Known for his “over-the-top committed” portrayals and “agile character tenor,” Dylan Anthony Morrongiello is an emerging tenor from Indialantic, Florida and a graduate of the prestigious Shepherd School of Music at Rice University in Houston, Texas, where he was a recipient of the Elva Kalb Dumas Prize in Music. Dylan was a recent winner of an Encouragement Award from the Metropolitan Opera National Council Auditions in the Gulf Coast Region. He was also named a winner in the Houston District.

This summer, Dylan makes his company debut with Central City Opera as a member of the apprentice artist program. He will make his role debut as Goro in Madama Butterfly at the Odescalchi Kelly Family Matinee and will also cover Red Whiskers in Britten’s Billy Budd. In November, Dylan will make another company debut with Cincinnati Song Initiative, performing songs of John Musto at Ithaca College.

Dylan is currently a member of the Florida Grand Opera studio, where he has been seen as Don Basilio/Curzio in Le nozze di Figaro and Mr. Ford in Frida. While in Miami, he also performed frequently in concerts and as part of the SongFest recital series.

On the operatic stage, Mr. Morrongiello was recently seen as Il Podestà in Mozart’s La finta giardiniera and as the Jazz Trio in Leonard Bernstein’s Trouble in Tahiti with the Shepherd School Opera. Dylan made his debut as a young artist at The Glimmerglass Festival in the summer of 2017, where he performed the role of Ali Hakim in Rodgers’ and Hammerstein’s Oklahoma! and sang in numerous concert and ancillary events, including a special appearance with Stephen Schwartz, and covered roles in Donizetti’s L’assedio di Calais and Gershwin’s Porgy and Bess. He returned in 2018 to perform the combined roles of the Schoolmaster and the Mosquito in a new English-lanuguage production of Leoš Janáček’s The Cunning Little Vixen and covered the role of the Kronprinz in Kevin Puts’ Silent Night. He has also appeared as Don Curzio in Mozart’s Le nozze di Figaro at Opera Saratoga in Saratoga Springs, New York, where he was a young artist for their 2015 and 2016 summer seasons. While there, he sang in several concerts and covered roles in Daniel Catán’s Il Postino and Purcell’s Dido and Aeneas.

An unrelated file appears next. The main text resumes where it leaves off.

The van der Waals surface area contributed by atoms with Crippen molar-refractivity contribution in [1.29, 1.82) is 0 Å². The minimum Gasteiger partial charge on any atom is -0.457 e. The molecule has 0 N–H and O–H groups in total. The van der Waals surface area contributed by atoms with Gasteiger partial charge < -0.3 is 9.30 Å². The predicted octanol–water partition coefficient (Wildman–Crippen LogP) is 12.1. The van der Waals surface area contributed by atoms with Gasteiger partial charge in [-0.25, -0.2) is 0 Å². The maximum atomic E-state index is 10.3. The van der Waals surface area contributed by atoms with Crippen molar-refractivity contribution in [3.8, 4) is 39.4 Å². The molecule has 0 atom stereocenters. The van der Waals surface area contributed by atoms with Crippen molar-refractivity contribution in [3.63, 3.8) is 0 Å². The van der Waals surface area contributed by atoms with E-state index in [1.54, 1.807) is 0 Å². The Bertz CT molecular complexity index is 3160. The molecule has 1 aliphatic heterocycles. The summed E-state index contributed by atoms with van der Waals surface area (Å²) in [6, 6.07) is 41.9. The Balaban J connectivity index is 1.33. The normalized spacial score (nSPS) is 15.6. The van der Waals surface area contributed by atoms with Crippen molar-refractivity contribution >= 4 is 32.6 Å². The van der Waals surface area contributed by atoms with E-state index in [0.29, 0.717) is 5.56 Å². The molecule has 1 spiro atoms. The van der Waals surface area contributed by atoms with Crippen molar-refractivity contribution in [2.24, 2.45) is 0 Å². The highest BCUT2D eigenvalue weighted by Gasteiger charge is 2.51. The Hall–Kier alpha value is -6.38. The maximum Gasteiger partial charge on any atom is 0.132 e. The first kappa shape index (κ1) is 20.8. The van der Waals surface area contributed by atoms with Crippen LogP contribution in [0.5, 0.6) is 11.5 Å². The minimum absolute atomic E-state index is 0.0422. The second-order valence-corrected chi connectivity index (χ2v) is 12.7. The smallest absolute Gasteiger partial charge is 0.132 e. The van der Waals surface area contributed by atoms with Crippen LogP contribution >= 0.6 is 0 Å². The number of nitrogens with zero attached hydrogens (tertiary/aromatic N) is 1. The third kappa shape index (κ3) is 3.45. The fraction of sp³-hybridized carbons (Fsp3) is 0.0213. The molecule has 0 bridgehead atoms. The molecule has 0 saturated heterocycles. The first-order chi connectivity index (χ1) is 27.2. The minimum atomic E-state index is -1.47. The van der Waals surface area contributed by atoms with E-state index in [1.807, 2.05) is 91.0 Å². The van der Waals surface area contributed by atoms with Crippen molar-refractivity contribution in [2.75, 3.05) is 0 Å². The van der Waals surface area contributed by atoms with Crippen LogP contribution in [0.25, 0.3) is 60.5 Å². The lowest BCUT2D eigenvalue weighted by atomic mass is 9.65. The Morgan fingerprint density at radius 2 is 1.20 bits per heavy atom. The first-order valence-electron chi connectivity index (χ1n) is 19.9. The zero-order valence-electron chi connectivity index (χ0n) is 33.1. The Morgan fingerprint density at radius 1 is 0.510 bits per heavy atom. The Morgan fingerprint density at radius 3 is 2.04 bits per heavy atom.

In concert, Dylan was recently featured as the tenor soloist in Bach’s St. John’s Passion and Magnificat with the Bach Society Houston. He also appeared as the Evangelist in Bach’s St. Matthew’s Passion with the Rice University Chorale, under the direction of Thomas I. Jaber. Dylan appeared in a coproduction with Da Camera of Houston and the Moody Center for the Arts of Sarah Rothenberg’s multimedia production “A Proust Sonata”.

As an advocate for new and socially progressive operatic work, Dylan has frequently performed in new works. Most recently, he created the role of The Voice He in Franklin Piland’s Rose Made Man, an opera focusing on transgender issues, in collaboration with the Cohen New Works Festival at the University of Texas at Austin School of Theatre and Dance. Also at the University of Texas at Austin, Dylan appeared in the orchestral premiere of David Hanlon’s Past the Checkpoints, a piece telling the stories of undocumented immigrants in the Rio Grande Valley.

An avid supporter of the art song repertory, Dylan is a frequent recitalist and champion of American art song. Dylan attended the SongFest Institute in Los Angeles, California in 2014, where he was awarded a Schubert Fellowship to study and perform art song repertoire. He appeared in many public master classes and concerts, including a special program celebrating the songs and poetry of California, featuring poet laureate and former NEA chairman Dana Gioia.

Previous roles include L’Aumonier and Chevalier de la Force (Dialogues des Carmélites), King Kaspar (Amahl and the Night Visitors), and Tobias (Sweeney Todd). Dylan holds a bachelor’s degree from the University of Texas at Austin Butler School of Music, where he was the recipient of the Jack G. Taylor Memorial Endowed Presidential Scholarship in Fine Arts. He currently studies with Julie Simson.